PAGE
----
Award-winning tech, business, sport & culture journalist and director of Pickup Media Limited
Oliver is an award-winning journalist, ghostwriter, media consultant and editor based in south-east London. He specialises in tech, business, sport, and culture. He regularly appears on television and radio as a commentator and is director of Pickup Media Limited, an organisation he launched in 2015.
Sweden, the Scandinavian nation famous for ABBA, Björn Borg, and Volvo, is leading the way when it comes to becoming the world's first cashless country - and the technology behind Bitcoin, and the cryptocurrencies it has spawned, is catalysing the process.
When figures released in August 2016 indicated that there were a million fewer visitors to Paris between January and June of last year compared to the same period in 2015, the regional tourist board head labelled it "an industrial disaster". The situation has drastically improved, thankfully.
Ten years ago this summer I enjoyed my first full-blown festival in Britain. Aged 25, I excitedly packed my tent, wellies, and - argh! - a pirate costume (there was a nautical theme) before tripping to the Isle of Wight, where Bestival was, and still is, held.
South Africa may have already won the 10-stop 2016-17 HSBC World Rugby Sevens Series, with last Sunday's Paris victory - the fifth in a remarkable season - confirming their first championship since 2009, but on the eve of the London curtain-closing tournament there is still so much to celebrate in a campaign propelled by the golden afterglow of the Olympics.
Realistically, can the British and Irish Lions triumph in New Zealand this summer against the mighty All Blacks, the reigning back-to-back world champions and rugby union's perennial number-one-ranked team - and on their own patch, to boot?
Simon Amor knows precisely what is required to prevail in the Hong Kong Sevens, perennially the most-coveted prize on the circuit. England have won at the sport's mecca on four occasions, in a golden five-year spell between 2002 and 2006; Amor, now the country's head coach, starred as the playmaker in each success, and even skippered the side in their last triumph 11 years ago.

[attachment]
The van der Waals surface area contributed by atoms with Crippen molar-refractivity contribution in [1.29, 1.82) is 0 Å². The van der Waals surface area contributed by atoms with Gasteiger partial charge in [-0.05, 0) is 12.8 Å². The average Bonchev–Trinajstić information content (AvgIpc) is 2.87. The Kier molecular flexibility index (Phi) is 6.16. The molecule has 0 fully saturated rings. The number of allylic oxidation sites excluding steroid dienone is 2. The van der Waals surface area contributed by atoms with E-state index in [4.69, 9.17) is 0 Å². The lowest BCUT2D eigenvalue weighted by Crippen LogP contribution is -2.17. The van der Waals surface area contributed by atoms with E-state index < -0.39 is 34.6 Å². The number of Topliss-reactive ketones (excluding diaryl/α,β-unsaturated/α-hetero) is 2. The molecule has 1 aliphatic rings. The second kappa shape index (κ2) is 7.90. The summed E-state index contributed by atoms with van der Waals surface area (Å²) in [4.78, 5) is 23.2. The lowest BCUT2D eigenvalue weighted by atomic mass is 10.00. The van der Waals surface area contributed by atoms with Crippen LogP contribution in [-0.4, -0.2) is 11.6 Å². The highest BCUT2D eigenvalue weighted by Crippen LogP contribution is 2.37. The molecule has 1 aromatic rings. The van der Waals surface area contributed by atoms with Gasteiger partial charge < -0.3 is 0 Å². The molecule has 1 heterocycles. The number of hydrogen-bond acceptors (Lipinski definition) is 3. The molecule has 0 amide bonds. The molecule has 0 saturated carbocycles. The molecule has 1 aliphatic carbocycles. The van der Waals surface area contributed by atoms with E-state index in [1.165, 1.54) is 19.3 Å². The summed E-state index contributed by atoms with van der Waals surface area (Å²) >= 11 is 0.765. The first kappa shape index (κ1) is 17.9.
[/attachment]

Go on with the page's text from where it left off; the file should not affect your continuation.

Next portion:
With just four rounds of the 10-stop HSBC World Rugby Sevens Series remaining, South Africa lead the pack by an astonishing distance and are well on course to add to the country's solitary title, achieved back in 2009. A maiden triumph at the Hong Kong Sevens - the most-coveted prize on the circuit - this weekend would provide the fillip to ensure the side complete the season as champions, surely.
With the backing of the RFU and aided by HSBC's continued investment in grass roots initiates across the globe - including the Rosslyn Park tournament - as well as title sponsorship of the Sevens Series, the short- and long-term future for England looks incredibly promising.
Mike Friday, the head coach of the USA men's rugby sevens team, joked on the eve of last summer's Olympics that if his team managed to achieve a dream podium finish he would anoint fellow Englishman Tom Hardy as the actor he would most like to portray him in the inevitable Hollywood movie depicting the against-the-odds triumph.
A Six Nations Championship on the eve of a British and Irish Lions campaign always fizzes with more intensity than usual. Players push themselves to the very limit of their athletic abilities in a bid to impress the selectors and gain a coveted place on the aeroplane for a tour which, for most, is a once-in-a-lifetime experience, and the pinnacle of their rugby career.
Ten months ahead of the Olympics in Rio de Janeiro, where rugby sevens made its Games debut last August, only a fool would have placed a wager against New Zealand triumphing in the women's competition.
More than nine million people in England drink in excess of the recommended daily limits, according the latest Alcohol Concern statistics, published in October. Considering the population is just over 53 million, that's one in six of us, alarmingly.
Of all the 133 years since two Scottish butchers from Melrose invented rugby sevens, and hosted a fund-raising tournament for their local club, 2016 will be vigorously ringed as the most sensational, successful, and significant in its long and - until recently - largely uneventful history.
Selection for the British and Irish Lions is "the pinnacle of your career", according to Rob Howley, who on Wednesday was confirmed as Warren Gatland's backs coach for next summer's series in New Zealand, where the world's most-famous rugby-playing tourists have won only one previous campaign.